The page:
|t(15;17) (q21-q11-22)||AML- M3||10% (98%)|
|t(11;17) (q23;q21)||AML- M3||rare|
|Inv(16) or t(16;16)||AML- M4Eo||8% (~100%)|
|t(9;11) (p22;q23)||AML- M4||11% (30%)|
|AML- M5||~ 35% AML||MLL-AF6/AF6q21|
|t(6;9) (p23;q34)||AML- M1,M2,M4,M5||1%|
|t(16;21) (p11;q22)||AML||< 1%|
|t(16;21) (q24;q22)||t-AML, MDS||< 1%|
|t(7;11) (p15;p15)||AML- M2, M4||< 1%|
|t(1;11) (q23;p15)||AML- M2||< 1%|
|t(8;16) (p11;p13)||AML- M4, M5||< 1%|
|Inv(8) (p11;q13)||AML- M0, M1, M5||< 1%|
|t(8;22) (p11;p13)||AML- M5||< 1%|
|t(12;22) (p13;q23)||AML- M4, CML||< 1%|
|t(1;19) (q23;p13)||AML- M7||< 1%|
The WHO suggested characterizing 11q23
3. Distribution of
MLL gene alterations
4. Conversion mechanism from an
MLL proto-oncogene to an oncogene
Extensive cytogenetic and molecular studies have revealed that 11q23/MLL is a highly promiscuous locus. Based on the results of research from the past 19 years, 71 different
complex chromosomal alterations, such as deletions, inversions in the area of 11q, MLL gene insertions into other chromosomes or the insertion of chromatin material into the MLL gene
partial tandem duplications
amplifications and gains
B. Partial tandem duplication (PTD) and MLL gene amplification
Approximately 7.5% of AML patients with a normal karyotype are hiding a PTD of the
Previous studies have associated an
Some AML patients have an increased number of
The amplification of genes, a common occurrence in a wide range of tumors, is rarely observed in acute leukemia. Gene amplification is identified in approximately 1% of patients with AML by conducting a cytogenetic analysis in the form of dmin (the area of the
It was found that patients with the
5. Detection methods for
MLL gene conversions
In diagnostic procedures, methods such as cytogenetic analysis, fluorescent in situ hybridization (FISH), and reverse transcriptase-polymerase chain reaction (RT-PCR) are routinely used for the identification of various regroupings within the
5.1. Long-distance inverse PCR (LDI-PCR )
Analyses of novel identified
6. Outcomes of these methods
Translocations of the Mixed Lineage Leukemia (MLL) gene at 11q23 are found in both acute lymphoblastic leukemia (ALL) and acute myeloblastic leukemia (AML). The
Rearrangements of the
As with other types of leukemia, the cause of MLL-rearranged AML is unknown. The pathogenesis of AML requires both type-I and type-II mutations.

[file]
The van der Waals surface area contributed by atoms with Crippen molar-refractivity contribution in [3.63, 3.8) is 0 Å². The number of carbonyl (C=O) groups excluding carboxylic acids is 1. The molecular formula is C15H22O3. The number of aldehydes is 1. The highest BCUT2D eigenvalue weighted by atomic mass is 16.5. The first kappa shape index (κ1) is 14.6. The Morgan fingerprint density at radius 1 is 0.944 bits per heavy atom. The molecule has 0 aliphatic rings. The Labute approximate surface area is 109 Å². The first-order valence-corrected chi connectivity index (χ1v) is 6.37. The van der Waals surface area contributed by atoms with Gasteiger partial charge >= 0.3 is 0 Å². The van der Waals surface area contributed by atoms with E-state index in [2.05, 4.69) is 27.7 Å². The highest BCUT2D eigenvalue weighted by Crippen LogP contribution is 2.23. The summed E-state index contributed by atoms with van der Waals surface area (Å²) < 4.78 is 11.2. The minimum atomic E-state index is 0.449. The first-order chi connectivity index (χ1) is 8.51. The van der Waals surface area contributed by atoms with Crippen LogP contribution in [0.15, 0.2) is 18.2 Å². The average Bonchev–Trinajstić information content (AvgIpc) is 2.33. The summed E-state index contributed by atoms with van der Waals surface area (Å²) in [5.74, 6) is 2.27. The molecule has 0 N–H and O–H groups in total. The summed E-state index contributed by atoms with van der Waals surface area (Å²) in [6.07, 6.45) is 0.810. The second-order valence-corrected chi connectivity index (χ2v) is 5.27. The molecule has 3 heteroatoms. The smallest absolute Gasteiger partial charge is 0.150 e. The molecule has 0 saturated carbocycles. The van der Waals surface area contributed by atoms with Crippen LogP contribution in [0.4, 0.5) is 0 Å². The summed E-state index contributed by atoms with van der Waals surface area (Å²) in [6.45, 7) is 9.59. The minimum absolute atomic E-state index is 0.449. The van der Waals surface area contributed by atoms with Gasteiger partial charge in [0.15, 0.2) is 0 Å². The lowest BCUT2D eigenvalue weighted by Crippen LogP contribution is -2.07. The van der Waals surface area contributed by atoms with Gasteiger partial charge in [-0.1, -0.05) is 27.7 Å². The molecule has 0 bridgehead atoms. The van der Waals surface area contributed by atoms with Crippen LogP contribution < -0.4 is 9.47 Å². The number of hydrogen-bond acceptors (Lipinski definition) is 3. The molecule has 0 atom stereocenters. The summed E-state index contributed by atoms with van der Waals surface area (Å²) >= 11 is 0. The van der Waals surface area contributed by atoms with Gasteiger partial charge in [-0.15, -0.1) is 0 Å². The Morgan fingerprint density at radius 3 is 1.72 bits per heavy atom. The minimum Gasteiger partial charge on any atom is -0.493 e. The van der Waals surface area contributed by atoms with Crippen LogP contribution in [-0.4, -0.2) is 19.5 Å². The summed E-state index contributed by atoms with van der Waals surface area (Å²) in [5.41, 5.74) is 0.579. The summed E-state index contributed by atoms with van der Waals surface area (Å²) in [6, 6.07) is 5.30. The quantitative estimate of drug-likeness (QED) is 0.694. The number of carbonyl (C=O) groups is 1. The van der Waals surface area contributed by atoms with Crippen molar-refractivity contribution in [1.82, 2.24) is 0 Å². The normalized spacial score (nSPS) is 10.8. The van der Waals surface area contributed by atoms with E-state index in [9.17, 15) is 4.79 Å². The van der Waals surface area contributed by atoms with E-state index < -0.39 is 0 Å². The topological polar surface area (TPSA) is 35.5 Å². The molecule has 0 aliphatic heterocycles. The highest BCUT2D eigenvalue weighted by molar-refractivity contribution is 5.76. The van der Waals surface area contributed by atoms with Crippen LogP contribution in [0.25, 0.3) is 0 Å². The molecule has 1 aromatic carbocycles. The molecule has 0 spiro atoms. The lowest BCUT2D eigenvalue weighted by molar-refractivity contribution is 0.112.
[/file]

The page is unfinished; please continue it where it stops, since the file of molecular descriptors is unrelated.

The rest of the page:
The monitoring of MRD by RT-PCR detection of leukemia-specific targets (e.g., gene fusions, gene mutations, overexpressed genes) or by multi-parameter flow cytometry identifying leukemia-associated aberrant phenotypes remains an active field of investigation. Despite technical developments, there is still a paucity of large prospective trials demonstrating its clinical utility, except for APL (acute promyelocytic leukemia). Potentially useful applications of MRD monitoring include early assessment of response to therapy to improve risk stratification and guide post-remission therapy and post-treatment monitoring to detect impending relapse and to guide preemptive therapy. Real-time quantitative (RQ)–PCR assays have been developed for other fusion gene targets such as MLLT3-MLL and DEK-NUP214, but the data are very scarce due to the low frequencies of these leukemias. In AML, there is a need for new agents that target specific biological markers with crucial roles in the development of leukemia and that are related to outcome. Benefits from specific treatments have been shown for specific AML FAB 3 - APL with ATRA and for CML and Ph+ ALL, imatinib mesylate.
There are several recently developed agents that may target the
Acute myeloid leukemia is a heterogeneous group of leukemias that result from the clonal transformation of hematopoietic precursors through the acquisition of many chromosomal rearrangements and multiple gene mutations. The cytogenetic aberrations are commonly used as diagnostic and prognostic markers for specific subgroups; in addition, they also have important impacts on achieving complete remission, risk of relapse and overall survival of patients.
Among these aberrations is a subgroup of
However, although subgroup-directed and rationally targeted therapy offers possibilities for the improved care of patients with AML, it will also have implications for the design of clinical trials. In the long term, this may require large randomized trials with international subgroup-specific protocols.
The relationship of outcome with specific translocation partners requires that partners be searched for in the diagnostic work-up of AML and followed-up during treatment. However, to achieve further improvements in survival, unraveling the biology of AML is warranted.